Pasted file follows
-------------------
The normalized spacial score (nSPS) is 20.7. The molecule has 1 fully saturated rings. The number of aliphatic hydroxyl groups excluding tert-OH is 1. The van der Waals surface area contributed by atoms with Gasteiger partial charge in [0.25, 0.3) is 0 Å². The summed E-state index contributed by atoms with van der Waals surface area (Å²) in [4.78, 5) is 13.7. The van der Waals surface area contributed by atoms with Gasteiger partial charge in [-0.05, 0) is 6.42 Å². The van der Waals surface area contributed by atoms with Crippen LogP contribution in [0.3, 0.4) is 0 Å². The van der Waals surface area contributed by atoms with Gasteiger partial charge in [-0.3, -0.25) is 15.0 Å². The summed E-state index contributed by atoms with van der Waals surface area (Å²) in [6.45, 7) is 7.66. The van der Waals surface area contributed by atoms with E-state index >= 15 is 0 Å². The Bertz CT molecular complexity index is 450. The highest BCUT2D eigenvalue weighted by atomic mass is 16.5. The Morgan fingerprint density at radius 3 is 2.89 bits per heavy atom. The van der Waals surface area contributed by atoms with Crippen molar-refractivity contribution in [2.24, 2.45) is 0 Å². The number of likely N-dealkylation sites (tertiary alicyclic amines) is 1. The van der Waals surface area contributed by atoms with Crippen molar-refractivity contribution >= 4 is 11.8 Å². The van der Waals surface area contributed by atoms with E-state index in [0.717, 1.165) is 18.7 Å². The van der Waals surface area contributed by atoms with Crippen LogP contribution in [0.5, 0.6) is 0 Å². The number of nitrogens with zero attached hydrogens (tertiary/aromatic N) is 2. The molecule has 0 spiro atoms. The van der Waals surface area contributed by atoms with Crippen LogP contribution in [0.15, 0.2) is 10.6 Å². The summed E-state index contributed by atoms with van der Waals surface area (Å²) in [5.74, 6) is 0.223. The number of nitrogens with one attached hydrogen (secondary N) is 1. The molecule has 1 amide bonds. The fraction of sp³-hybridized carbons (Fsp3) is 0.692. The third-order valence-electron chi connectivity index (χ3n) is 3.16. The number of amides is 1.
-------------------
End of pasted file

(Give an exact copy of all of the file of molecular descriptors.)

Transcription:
The normalized spacial score (nSPS) is 20.7. The molecule has 1 fully saturated rings. The number of aliphatic hydroxyl groups excluding tert-OH is 1. The van der Waals surface area contributed by atoms with Gasteiger partial charge in [0.25, 0.3) is 0 Å². The summed E-state index contributed by atoms with van der Waals surface area (Å²) in [4.78, 5) is 13.7. The van der Waals surface area contributed by atoms with Gasteiger partial charge in [-0.05, 0) is 6.42 Å². The van der Waals surface area contributed by atoms with Crippen LogP contribution in [0.3, 0.4) is 0 Å². The van der Waals surface area contributed by atoms with Gasteiger partial charge in [-0.3, -0.25) is 15.0 Å². The summed E-state index contributed by atoms with van der Waals surface area (Å²) in [6.45, 7) is 7.66. The van der Waals surface area contributed by atoms with E-state index >= 15 is 0 Å². The Bertz CT molecular complexity index is 450. The highest BCUT2D eigenvalue weighted by atomic mass is 16.5. The Morgan fingerprint density at radius 3 is 2.89 bits per heavy atom. The van der Waals surface area contributed by atoms with Crippen molar-refractivity contribution in [2.24, 2.45) is 0 Å². The number of likely N-dealkylation sites (tertiary alicyclic amines) is 1. The van der Waals surface area contributed by atoms with Crippen molar-refractivity contribution >= 4 is 11.8 Å². The van der Waals surface area contributed by atoms with E-state index in [0.717, 1.165) is 18.7 Å². The van der Waals surface area contributed by atoms with Crippen LogP contribution in [0.5, 0.6) is 0 Å². The number of nitrogens with zero attached hydrogens (tertiary/aromatic N) is 2. The molecule has 0 spiro atoms. The van der Waals surface area contributed by atoms with Crippen LogP contribution in [0.15, 0.2) is 10.6 Å². The summed E-state index contributed by atoms with van der Waals surface area (Å²) in [5.74, 6) is 0.223. The number of nitrogens with one attached hydrogen (secondary N) is 1. The molecule has 1 amide bonds. The fraction of sp³-hybridized carbons (Fsp3) is 0.692. The third-order valence-electron chi connectivity index (χ3n) is 3.16. The number of amides is 1.